Andrew Dawson

Compiled by Joyce Clarke Turvey from the Martha Edgerton Plassman Papers

The pioneer of the Dawson family in Montana was Andrew, a name that was to become well known in the Northwest. He was born on April 25, 1817 at Dalkeith, Scotland, a celebrated and ancient town in the most fertile part of County Midlothian. In his boyhood, he joined all the happy pursuits of his companions with zest, in which he was invariably chosen as the leader. He was said to have been light complexioned and freckled, with blue eyes and hair of a chestnut hue. He grew to be six feet tall and was of a sturdy build.

G. Thomas Dawson

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As a youngster he had a velocipede [either a unicycle or bicycle], on which he became an expert rider, so much so that he grew somewhat reckless. One day, while riding down a steep street, he descended at such a speed that he could not avoid striking a rock. The unexpected contact sent him flying through the air with such force that he suffered head injuries from which he was disabled for several months.

Upon completing his basic schooling, Andrew served an apprenticeship with his uncle, Ralph Scott, a well-born lawyer and accountant in Edinburgh. While thus engaged, he also studied under the University professors, his favorite subjects being law (or logic), chemistry and philosophy. On completing his apprenticeship, he accepted a post as confidential clerk (or secretary) with a large manufacturing firm in England. However, he did not stay long as he found the English ways distasteful and the business too confining, and decided to leave the country.

In 1843, young Dawson set sail from Liverpool for New Orleans, where he took the first steamer for St. Louis. Though penniless on arrival, he soon obtained employment and made many acquaintances, among them some Scotchmen from whom he heard much of the free and adventurous fur-trading life in the Northwest. As a result, after a year in St. Louis, he set forth with a companion in the direction of what is now Montana.

After many hardships, he reached Fort Pierre on the Missouri and shortly thereafter arrived at Fort Clarke, where he spent several years. There he met Pierre Garreau, the noted scout, and acquired a thorough knowledge of hunting, trapping and trading with the Indians. Here too he met and married Josette, a daughter of Pierre, who became the mother of his oldest son James.

When he moved up the Missouri to Fort Union, he made the acquaintance of Alexander Culbertson who shortly after that engaged him to go to the Fort Benton port in 1856. One of his first assignments there was converting the wooden fort into a brick fortress as a safeguard against the Indians. It was he who, because of his friendship with Senator Thomas Benton, suggested that the post be renamed Fort Benton.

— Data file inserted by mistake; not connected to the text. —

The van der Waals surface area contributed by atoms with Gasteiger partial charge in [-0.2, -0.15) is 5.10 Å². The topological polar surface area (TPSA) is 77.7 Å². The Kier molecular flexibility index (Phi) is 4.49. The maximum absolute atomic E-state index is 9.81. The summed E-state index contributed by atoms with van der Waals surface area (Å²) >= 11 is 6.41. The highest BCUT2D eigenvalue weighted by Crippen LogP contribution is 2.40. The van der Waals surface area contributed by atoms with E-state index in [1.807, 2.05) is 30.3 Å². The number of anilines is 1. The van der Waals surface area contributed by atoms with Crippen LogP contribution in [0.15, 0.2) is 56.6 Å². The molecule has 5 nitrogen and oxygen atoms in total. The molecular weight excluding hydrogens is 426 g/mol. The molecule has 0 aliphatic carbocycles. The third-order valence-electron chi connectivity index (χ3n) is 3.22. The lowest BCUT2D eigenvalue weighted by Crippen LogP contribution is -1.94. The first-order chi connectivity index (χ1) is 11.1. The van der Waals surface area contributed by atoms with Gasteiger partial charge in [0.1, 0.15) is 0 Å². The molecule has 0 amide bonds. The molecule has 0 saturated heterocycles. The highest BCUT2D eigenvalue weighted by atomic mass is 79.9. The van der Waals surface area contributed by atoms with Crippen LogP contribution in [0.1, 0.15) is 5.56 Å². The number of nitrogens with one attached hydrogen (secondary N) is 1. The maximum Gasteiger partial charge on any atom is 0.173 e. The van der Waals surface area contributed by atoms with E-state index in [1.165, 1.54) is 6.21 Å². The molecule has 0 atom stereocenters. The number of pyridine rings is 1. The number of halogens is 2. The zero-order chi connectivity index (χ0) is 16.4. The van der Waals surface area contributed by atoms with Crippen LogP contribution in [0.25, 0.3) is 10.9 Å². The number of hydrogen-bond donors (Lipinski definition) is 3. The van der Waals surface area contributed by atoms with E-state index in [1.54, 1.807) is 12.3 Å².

F. Isabel Clarke Dawson

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Under his management, the business of the American Fur Company at Fort Benton prospered and he became one of the chief partners. In 1858 he suffered a misfortune – a severe fall, which left his arm partially crippled. It was an injury that made him weaker every year until he had practically lost the use of his legs and decided to retire. In the summer of 1864 he handed over the fort and the good will of the business to Carroll and Steel, his two chief clerks, and set sail.

Dawson landed in Liverpool that autumn, and returned to his old town of Dalkeith where he lived for a time with his brother Ebenezer. Later his son, James, moved him to a private boarding house where he managed to survive until his death on September 16, 1871.

In the course of his twenty years on the upper Missouri, Dawson acquired a succession of Indian spouses. As mentioned, at Fort Clark, ND he married Josette, and she became the mother of James. Mary Scott, a Brule Sioux, gave birth to his second son, Andrew, probably at Fort Union. And Pipe Woman, a Gros Ventre, was the mother of his youngest son, Andrew, who was born in 1859 at Fort Benton, MT.

James and Thomas were educated in Scotland while Andrew was placed in the care of Robert Morgan, an old friend who lived at Fort Garry, Manitoba, Canada. The naming of Dawson County after him, in the eastern part of the state [MT], evidences the importance of Andrew Dawson’s role on the early Montana scene.